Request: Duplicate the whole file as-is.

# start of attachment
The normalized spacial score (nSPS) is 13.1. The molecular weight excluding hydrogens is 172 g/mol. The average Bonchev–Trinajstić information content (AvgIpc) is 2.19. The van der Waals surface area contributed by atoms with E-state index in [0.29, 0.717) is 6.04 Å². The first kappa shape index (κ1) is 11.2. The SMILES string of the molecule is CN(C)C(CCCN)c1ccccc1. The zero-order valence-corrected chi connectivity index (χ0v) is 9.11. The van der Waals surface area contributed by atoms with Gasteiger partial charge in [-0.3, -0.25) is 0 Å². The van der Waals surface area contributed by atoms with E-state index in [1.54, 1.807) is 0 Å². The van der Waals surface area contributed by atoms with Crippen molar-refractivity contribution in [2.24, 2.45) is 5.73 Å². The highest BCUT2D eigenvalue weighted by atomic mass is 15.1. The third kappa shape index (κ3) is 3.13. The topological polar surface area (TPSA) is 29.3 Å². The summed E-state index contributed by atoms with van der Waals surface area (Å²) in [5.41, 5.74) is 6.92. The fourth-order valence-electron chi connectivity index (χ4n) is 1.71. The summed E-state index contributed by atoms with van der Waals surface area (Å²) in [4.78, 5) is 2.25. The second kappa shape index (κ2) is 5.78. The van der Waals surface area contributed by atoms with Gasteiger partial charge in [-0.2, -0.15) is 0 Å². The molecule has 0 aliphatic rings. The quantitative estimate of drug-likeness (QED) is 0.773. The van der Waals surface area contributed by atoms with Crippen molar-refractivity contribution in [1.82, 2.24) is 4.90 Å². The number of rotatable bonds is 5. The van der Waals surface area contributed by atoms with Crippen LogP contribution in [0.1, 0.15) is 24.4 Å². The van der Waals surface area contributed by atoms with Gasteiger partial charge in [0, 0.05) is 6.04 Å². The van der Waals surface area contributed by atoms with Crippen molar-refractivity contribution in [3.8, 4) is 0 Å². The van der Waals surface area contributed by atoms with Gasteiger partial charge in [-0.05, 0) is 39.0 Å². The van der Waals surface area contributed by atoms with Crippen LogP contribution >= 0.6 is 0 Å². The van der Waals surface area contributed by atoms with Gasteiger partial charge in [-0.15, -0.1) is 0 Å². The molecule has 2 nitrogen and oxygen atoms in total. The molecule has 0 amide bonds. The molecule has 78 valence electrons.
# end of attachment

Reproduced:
The normalized spacial score (nSPS) is 13.1. The molecular weight excluding hydrogens is 172 g/mol. The average Bonchev–Trinajstić information content (AvgIpc) is 2.19. The van der Waals surface area contributed by atoms with E-state index in [0.29, 0.717) is 6.04 Å². The first kappa shape index (κ1) is 11.2. The SMILES string of the molecule is CN(C)C(CCCN)c1ccccc1. The zero-order valence-corrected chi connectivity index (χ0v) is 9.11. The van der Waals surface area contributed by atoms with Gasteiger partial charge in [-0.3, -0.25) is 0 Å². The van der Waals surface area contributed by atoms with E-state index in [1.54, 1.807) is 0 Å². The van der Waals surface area contributed by atoms with Crippen molar-refractivity contribution in [2.24, 2.45) is 5.73 Å². The highest BCUT2D eigenvalue weighted by atomic mass is 15.1. The third kappa shape index (κ3) is 3.13. The topological polar surface area (TPSA) is 29.3 Å². The summed E-state index contributed by atoms with van der Waals surface area (Å²) in [5.41, 5.74) is 6.92. The fourth-order valence-electron chi connectivity index (χ4n) is 1.71. The summed E-state index contributed by atoms with van der Waals surface area (Å²) in [4.78, 5) is 2.25. The second kappa shape index (κ2) is 5.78. The van der Waals surface area contributed by atoms with Gasteiger partial charge in [-0.2, -0.15) is 0 Å². The molecule has 0 aliphatic rings. The quantitative estimate of drug-likeness (QED) is 0.773. The van der Waals surface area contributed by atoms with Crippen molar-refractivity contribution in [1.82, 2.24) is 4.90 Å². The number of rotatable bonds is 5. The van der Waals surface area contributed by atoms with Crippen LogP contribution in [0.1, 0.15) is 24.4 Å². The van der Waals surface area contributed by atoms with Gasteiger partial charge in [0, 0.05) is 6.04 Å². The van der Waals surface area contributed by atoms with Crippen molar-refractivity contribution in [3.8, 4) is 0 Å². The van der Waals surface area contributed by atoms with Gasteiger partial charge in [-0.05, 0) is 39.0 Å². The van der Waals surface area contributed by atoms with Crippen LogP contribution >= 0.6 is 0 Å². The van der Waals surface area contributed by atoms with Gasteiger partial charge in [-0.15, -0.1) is 0 Å². The molecule has 2 nitrogen and oxygen atoms in total. The molecule has 0 amide bonds. The molecule has 78 valence electrons.